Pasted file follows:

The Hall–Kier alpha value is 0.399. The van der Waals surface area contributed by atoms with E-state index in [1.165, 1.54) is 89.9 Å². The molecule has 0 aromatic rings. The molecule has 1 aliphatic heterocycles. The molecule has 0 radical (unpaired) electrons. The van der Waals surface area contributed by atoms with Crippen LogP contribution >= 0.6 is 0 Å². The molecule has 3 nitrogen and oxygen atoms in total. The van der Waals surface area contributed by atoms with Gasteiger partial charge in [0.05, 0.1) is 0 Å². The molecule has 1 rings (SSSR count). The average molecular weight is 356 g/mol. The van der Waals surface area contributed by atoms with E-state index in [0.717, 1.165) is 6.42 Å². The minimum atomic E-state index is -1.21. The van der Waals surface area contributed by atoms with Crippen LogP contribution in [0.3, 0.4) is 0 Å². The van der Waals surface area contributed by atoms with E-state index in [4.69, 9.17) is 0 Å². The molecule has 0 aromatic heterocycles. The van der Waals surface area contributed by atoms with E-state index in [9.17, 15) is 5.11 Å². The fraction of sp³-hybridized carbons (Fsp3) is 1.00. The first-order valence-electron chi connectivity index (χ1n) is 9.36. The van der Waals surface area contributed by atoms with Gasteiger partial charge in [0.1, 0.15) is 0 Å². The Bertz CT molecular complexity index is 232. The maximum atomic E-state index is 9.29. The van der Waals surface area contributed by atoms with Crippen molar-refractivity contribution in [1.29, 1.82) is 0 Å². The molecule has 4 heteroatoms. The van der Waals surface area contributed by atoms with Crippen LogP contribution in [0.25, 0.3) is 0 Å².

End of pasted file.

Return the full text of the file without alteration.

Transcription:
The Hall–Kier alpha value is 0.399. The van der Waals surface area contributed by atoms with E-state index in [1.165, 1.54) is 89.9 Å². The molecule has 0 aromatic rings. The molecule has 1 aliphatic heterocycles. The molecule has 0 radical (unpaired) electrons. The van der Waals surface area contributed by atoms with Crippen LogP contribution >= 0.6 is 0 Å². The molecule has 3 nitrogen and oxygen atoms in total. The van der Waals surface area contributed by atoms with Gasteiger partial charge in [0.05, 0.1) is 0 Å². The molecule has 1 rings (SSSR count). The average molecular weight is 356 g/mol. The van der Waals surface area contributed by atoms with E-state index in [0.717, 1.165) is 6.42 Å². The minimum atomic E-state index is -1.21. The van der Waals surface area contributed by atoms with Crippen LogP contribution in [0.3, 0.4) is 0 Å². The van der Waals surface area contributed by atoms with E-state index in [4.69, 9.17) is 0 Å². The molecule has 0 aromatic heterocycles. The van der Waals surface area contributed by atoms with E-state index in [9.17, 15) is 5.11 Å². The fraction of sp³-hybridized carbons (Fsp3) is 1.00. The first-order valence-electron chi connectivity index (χ1n) is 9.36. The van der Waals surface area contributed by atoms with Gasteiger partial charge in [0.1, 0.15) is 0 Å². The Bertz CT molecular complexity index is 232. The maximum atomic E-state index is 9.29. The van der Waals surface area contributed by atoms with Crippen molar-refractivity contribution in [1.29, 1.82) is 0 Å². The molecule has 4 heteroatoms. The van der Waals surface area contributed by atoms with Crippen LogP contribution in [0.25, 0.3) is 0 Å².